Wednesday, March 17, 2010

How the Nanny State Erodes Meaning

Dennis Prager makes some great points in this article, "The Bigger the Government, the Less You are Needed" in The National Review Online.
"Among the things on which Left and Right, religious and secular, can agree is that one of the few real needs that human beings have is to be needed.

When we are not needed, life feels pointless. The need to be needed is universal. The sexes may feel needed in different ways, but the depth of the need is the same.

Many women feel particularly alive when needed by their young children; many men feel worthy when needed by their family and/or their work. That is why most women navigate difficult emotional straits when their adult children leave home and assume independent lives; and why most men find it so crushing to lose their jobs — not necessarily because of the loss of income, but because of the loss of meaning that comes from no longer being needed.

Only when we are needed do we believe we have significance. Give a boy a special task — just about any task — and he blossoms. Give a girl a person — in fact, almost any living being — who depends on her, and she blossoms.

Of course, there are also myriad unhealthy ways of feeling needed. If an unwed teenage girl has a baby in order to feel needed, it is usually a bad thing for her, for the child, and for society. If a boy joins a gang to feel significant, it is bad for him and for society.

Though not consciously intended to, over time the political program of the Left destroys people’s ability to be needed, and therefore to be or feel significant.

As I regularly note, the bigger the government, the smaller the citizen. One can add: The bigger the government, the less significant the citizen — especially men. One well-known example is the way welfare robbed so many men of significance when women and their children came to depend financially on the state.

And it goes further than that. In order to feel significant, men not only need to have others depend on them, they also need to depend on themselves, on their own work and initiative. But that, too, is destroyed as the state gets bigger. Fewer and fewer people work for themselves (which leads among other things to the disappearance of that quintessentially American ideal, the risk-taking entrepreneur).

It gets worse. As the power to fulfill needs shifts from the individual to the state, the state increasingly determines who is needed and who has significance.

That means, first of all, politicians. Obviously, whoever controls the ever expanding government has the most significance in a society.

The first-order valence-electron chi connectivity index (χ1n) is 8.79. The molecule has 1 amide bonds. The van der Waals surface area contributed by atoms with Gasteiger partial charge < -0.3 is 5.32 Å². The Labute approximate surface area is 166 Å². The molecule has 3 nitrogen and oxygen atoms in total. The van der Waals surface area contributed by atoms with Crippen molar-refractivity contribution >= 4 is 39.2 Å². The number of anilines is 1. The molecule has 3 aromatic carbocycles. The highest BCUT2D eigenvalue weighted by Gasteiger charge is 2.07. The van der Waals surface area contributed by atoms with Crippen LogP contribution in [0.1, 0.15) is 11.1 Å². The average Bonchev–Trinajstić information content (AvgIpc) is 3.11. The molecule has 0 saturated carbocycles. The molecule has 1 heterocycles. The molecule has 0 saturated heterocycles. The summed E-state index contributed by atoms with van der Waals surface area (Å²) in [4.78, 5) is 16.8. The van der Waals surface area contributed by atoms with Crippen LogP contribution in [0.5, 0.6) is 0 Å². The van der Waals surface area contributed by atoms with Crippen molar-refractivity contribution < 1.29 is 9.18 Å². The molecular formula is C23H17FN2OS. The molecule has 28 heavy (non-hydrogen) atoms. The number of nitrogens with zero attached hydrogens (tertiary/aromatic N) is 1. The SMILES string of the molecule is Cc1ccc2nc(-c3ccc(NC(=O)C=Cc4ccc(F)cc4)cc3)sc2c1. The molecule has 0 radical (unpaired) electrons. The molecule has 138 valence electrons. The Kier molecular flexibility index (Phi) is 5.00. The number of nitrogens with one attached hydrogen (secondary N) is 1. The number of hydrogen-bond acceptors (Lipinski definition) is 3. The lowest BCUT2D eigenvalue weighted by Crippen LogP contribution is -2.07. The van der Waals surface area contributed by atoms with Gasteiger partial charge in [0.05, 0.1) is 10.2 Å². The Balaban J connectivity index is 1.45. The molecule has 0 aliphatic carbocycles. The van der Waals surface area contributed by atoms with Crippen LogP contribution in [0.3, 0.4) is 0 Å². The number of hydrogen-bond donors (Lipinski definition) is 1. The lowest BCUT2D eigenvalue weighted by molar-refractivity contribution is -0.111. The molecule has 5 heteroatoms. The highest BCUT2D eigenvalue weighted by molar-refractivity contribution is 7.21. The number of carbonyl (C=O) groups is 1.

- - - snip - - -

Indeed, over time, if the Left has its way and the state keeps expanding, you will also not decide what temperature to keep your house at or how to get to work. Nor will you be needed to educate your children (that is already the job of the state, and much of Europe now bans home schooling), or to raise and discipline your children (the state will ensure you are doing it correctly, and spanking is now illegal in 25 countries). Fathers will be needed primarily (and after divorce, only) as providers of child and spousal support.

In short, you will be needed essentially for one thing: to finance the one entity that is truly needed — the state."
Read the whole thing here.

The individual person is an asset to a state with a limited government. The more people the better. But in a socialist state, a person is just another mouth to feed. So the culture of death becomes thinkable from the statist perspective.

Why ordinary citizens accede to the institutionalization of the culture of death, however, is related to the main point of this article. It is because of a loss of meaning. Life without struggle is pointless. Life is a journey and when we think of life as a matter of being at rest, it loses its meaning. We are not at home in this world of sin and to pretend otherwise is to descend into incoherence and meaninglessness.


Gordon Hackman said...

I wish more people on the evangelical left understood what is being articualted here. There seems to be a simplistic mindset among many of today's left wing and younger evangelicals that since scripture calls us to help the poor, therefore we should all vote for big government programs that supposedly help the poor.

Craig Carter said...

Yes, the gap is between the acknowledged Scriptural command to help the poor and the idea that in our society the best way to do that is to grow the welfare state to an unsustainable size. It is a long way from "help the poor" to "feed Leviathan."